27. Theorem 2.2 Proof

28. Theorem 2.2 Let A, B, and C be matrices and a, b, and c be scalars. Assume that the size of the matrices are such that the operations can be performed. Properties of Matrix Multiplication 1. A(BC) = (AB)C Associative property of multiplication 2. A(B + C) = AB + AC Distributive property of multiplication 3. (A + B)C = AC + BCDistributive property of multiplication 4. AIn = InA = A (whereIn is the appropriate identity matrix) 5. c(AB) = (cA)B = A(cB) Note: AB BA in general. Multiplication of matrices is not commutative.

29. Theorem 2.2 Proof

30. Example 1 Solution

31. Example 2 Solution

32. Example 3 By Example 2, compare the number of multiplications involved in the two ways (AB)C and A(BC) of computing the product ABC. Solution

33. Note If A is an m r matrix and B is r n matrix, the number of scalar multiplications involved in computing the product AB is mrn. If A is an m r matrix and B is r n matrix, the number of additions involved in computing the product AB is m(r-1)n.

34. Caution • In algebra we know that the following cancellation laws apply. • If ab = ac and a  0 then b = c. • If pq = 0 then p = 0 or q = 0. • However the corresponding results are not true for matrices. • AB = AC does not imply that B = C. • PQ = 0 does not imply that P = 0 or Q = 0.

35. Powers of Matrices Theorem 2.3 If A is an n n square matrix and r and s are nonnegative integers, then 1. ArAs = Ar+s. 2. (Ar)s = Ars. 3. A0 = In (by definition) Proof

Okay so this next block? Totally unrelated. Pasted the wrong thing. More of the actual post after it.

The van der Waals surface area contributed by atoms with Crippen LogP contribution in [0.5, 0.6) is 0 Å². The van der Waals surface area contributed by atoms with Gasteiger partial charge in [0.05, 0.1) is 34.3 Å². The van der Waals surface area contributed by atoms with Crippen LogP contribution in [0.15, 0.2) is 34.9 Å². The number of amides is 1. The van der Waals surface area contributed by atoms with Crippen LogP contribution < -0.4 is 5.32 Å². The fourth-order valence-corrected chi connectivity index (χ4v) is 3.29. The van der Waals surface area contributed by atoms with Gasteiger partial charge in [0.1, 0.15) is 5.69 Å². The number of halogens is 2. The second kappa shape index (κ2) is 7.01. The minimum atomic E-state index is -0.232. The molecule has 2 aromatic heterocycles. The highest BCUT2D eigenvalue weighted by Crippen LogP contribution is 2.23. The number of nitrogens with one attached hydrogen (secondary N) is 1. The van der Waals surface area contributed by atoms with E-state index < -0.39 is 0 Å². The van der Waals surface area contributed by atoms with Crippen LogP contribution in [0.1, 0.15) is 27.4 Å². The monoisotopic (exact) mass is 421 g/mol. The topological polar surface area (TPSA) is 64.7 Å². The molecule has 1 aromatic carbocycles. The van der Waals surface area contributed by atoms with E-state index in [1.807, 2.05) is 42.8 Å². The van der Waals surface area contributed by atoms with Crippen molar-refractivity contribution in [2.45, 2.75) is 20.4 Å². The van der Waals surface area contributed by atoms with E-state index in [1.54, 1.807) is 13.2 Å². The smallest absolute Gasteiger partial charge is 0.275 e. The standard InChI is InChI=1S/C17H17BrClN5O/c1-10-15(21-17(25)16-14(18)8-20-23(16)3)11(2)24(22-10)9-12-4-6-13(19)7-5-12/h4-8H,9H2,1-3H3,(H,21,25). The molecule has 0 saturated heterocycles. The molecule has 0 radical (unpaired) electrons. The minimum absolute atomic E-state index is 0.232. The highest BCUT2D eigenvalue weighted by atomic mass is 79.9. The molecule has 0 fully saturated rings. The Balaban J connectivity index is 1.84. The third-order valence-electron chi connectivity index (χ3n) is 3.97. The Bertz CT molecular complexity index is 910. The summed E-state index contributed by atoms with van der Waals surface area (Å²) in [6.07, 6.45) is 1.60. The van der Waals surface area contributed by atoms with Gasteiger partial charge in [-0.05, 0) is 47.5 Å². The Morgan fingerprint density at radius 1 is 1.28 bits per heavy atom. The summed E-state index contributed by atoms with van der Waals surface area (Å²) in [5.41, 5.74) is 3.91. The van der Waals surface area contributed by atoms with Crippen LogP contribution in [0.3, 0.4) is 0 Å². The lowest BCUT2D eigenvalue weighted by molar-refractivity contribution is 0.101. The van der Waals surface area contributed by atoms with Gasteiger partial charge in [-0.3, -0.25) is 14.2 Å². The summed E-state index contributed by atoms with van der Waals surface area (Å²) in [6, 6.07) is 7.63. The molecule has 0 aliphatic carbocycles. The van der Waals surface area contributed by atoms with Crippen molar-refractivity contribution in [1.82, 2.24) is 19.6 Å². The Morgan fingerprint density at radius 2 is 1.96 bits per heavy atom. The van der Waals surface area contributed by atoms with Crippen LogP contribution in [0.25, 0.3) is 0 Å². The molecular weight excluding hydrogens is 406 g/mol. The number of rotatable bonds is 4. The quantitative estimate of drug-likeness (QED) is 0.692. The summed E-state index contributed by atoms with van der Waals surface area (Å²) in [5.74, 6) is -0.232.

36. Example 4 Solution

37. Example 5 Simplify the following matrix expression. Solution

38. 2.3 Symmetric Matrices Definition The transpose of a matrix A, denoted At, is the matrix whose columns are the rows of the given matrix A.

39. Example 1 Solution

40. Theorem 2.4 Properties of Transpose Let A and B be matrices and c be a scalar. Assume that the sizes of the matrices are such that the operations can be performed. 1. (A + B)t = At + Bt Transpose of a sum 2. (cA)t = cAt Transpose of a scalar multiple 3. (AB)t = BtAt Transpose of a product 4. (At)t = A Proof

41. match match Definition A symmetric matrix is a matrix that is equal to its transpose.

42. Example 3 Let A and B be symmetric matrices of the same size. Prove that the product AB is symmetric if and only if AB = BA. *We have to show (a) if AB is symmetric, then AB = BA, and the converse, (b) AB = BA, then AB is symmetric. Proof (a) Let AB be symmetric, then AB= by definition of symmetric matrix = by the transpose of a product = since A and B are symmetric matrices (b) Let AB = BA, then (AB)t = by the transpose of a product = since A and B are symmetric matrices =

43. Definition Let A be a square matrix. The trace A, denoted tr(A) is the sum of the diagonal elements of A. Thus if A is an n n matrix. tr(A) = a11 + a22 + … + ann

44. Example 4 Determine the trace of the matrix Solution

45. Theorem 2.5 Properties of Trace Let A and B be matrices and c be a scalar. Assume that the sizes of the matrices are such that the operations can be performed. 1. tr(A + B) = tr(A) + tr(B) 2. tr(AB) = tr(BA) 3. tr(cA) = trc(A) 4. tr(At) = tr(A) Proof

46. Theorem 2.5

47. Equality: Addition: Subtraction: Multiplication: Matrices with Complex Elements The element of a matrix may be complex numbers. A complex number is of the form z = a + bi Where a and b are real numbers and a is called the real part and b the imaginary part of z. Let be the complex numbers. The rules of arithmetic for complex numbers are as follows.

48. Conjugate of a Complex Number Definition The conjugate of a complex number z = a+bi is defined and written = a-bi

49. Consider the complex numbers Compute Example 5 Solution